SAN FRANCISCO—Police Chief Greg Suhr of the San Francisco Police Department received a letter from District Attorney George Gascon on Wednesday, March 30 concerning receipt of information about an internal affairs investigation the SFPD had sent them in late 2015. On Thursday, March 31, Chief Suhr released a statement about the internal affairs investigation.

According to the statement, the information was recovered by the SFPD Internal Affairs Investigators and delivered to the district attorney’s office during an investigation into a sexual assault allegation of an off-duty officer. Part of the criminal investigation in the case involved the SFPD searching the cell-phone records of those involved. Upon searching the cell-phone records, the SFPD uncovered text messages that were sent containing racial and homophobic remarks.

Once found the four officers involved were suspended. Officer Jason Lai has since been charged with six misdemeanor counts of unlawful access and/or use of criminal and motor vehicle data bases. Officer Lai is still facing investigation for violation of SFPD policies. Two other officers have separated from the SFPD, and the fourth officer has an open case pending before the Police Commission and faces discipline up to and including termination.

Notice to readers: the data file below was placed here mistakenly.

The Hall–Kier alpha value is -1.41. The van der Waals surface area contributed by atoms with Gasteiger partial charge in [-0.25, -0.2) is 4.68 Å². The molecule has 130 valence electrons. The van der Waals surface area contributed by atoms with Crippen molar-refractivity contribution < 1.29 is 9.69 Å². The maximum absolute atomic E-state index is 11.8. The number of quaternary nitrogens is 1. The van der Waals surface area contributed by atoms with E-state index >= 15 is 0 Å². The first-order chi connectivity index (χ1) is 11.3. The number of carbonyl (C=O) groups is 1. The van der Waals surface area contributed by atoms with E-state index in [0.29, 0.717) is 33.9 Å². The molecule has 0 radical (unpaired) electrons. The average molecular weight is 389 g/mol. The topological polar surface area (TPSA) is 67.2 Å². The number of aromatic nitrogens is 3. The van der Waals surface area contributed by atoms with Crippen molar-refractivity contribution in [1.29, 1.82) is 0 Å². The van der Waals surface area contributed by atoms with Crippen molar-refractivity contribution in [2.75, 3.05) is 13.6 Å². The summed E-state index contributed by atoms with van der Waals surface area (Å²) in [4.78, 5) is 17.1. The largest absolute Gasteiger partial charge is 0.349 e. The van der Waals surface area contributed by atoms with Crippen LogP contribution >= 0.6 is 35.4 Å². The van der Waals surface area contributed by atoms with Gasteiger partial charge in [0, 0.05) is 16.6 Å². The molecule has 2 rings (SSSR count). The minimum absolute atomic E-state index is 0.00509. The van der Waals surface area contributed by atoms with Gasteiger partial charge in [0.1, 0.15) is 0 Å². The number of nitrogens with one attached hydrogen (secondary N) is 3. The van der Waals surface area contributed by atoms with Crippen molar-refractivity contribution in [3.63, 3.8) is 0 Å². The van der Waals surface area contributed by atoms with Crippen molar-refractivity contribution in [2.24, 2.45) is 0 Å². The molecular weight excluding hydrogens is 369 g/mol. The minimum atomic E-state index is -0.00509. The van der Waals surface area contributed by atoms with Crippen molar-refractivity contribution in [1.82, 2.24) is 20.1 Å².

In the letter from Chief Suhr he says that District Attorney Gascon suggested he had discovered the text messages through his own criminal investigation. Chief Suhr goes on to state the multiple dates where the SFPD sent information on the investigation to the District Attorney’s Office.  Chief Suhr states in his letter, “As I have repeatedly stated publicly, I have no tolerance for discrimination within my department, and I will fully investigate any allegations of racist or homophobic conduct or speech.”

In the statement, he indicates that he wants to assure the public that when the text messages were discovered the SFPD took immediate action by removing the officers from public contact, brought the charges to the Police Commission, and notified the district attorney’s office so they could review the criminal case files. He states that anyone who is capable of such behavior falls below the minimum standard of being a San Francisco Police Officer.

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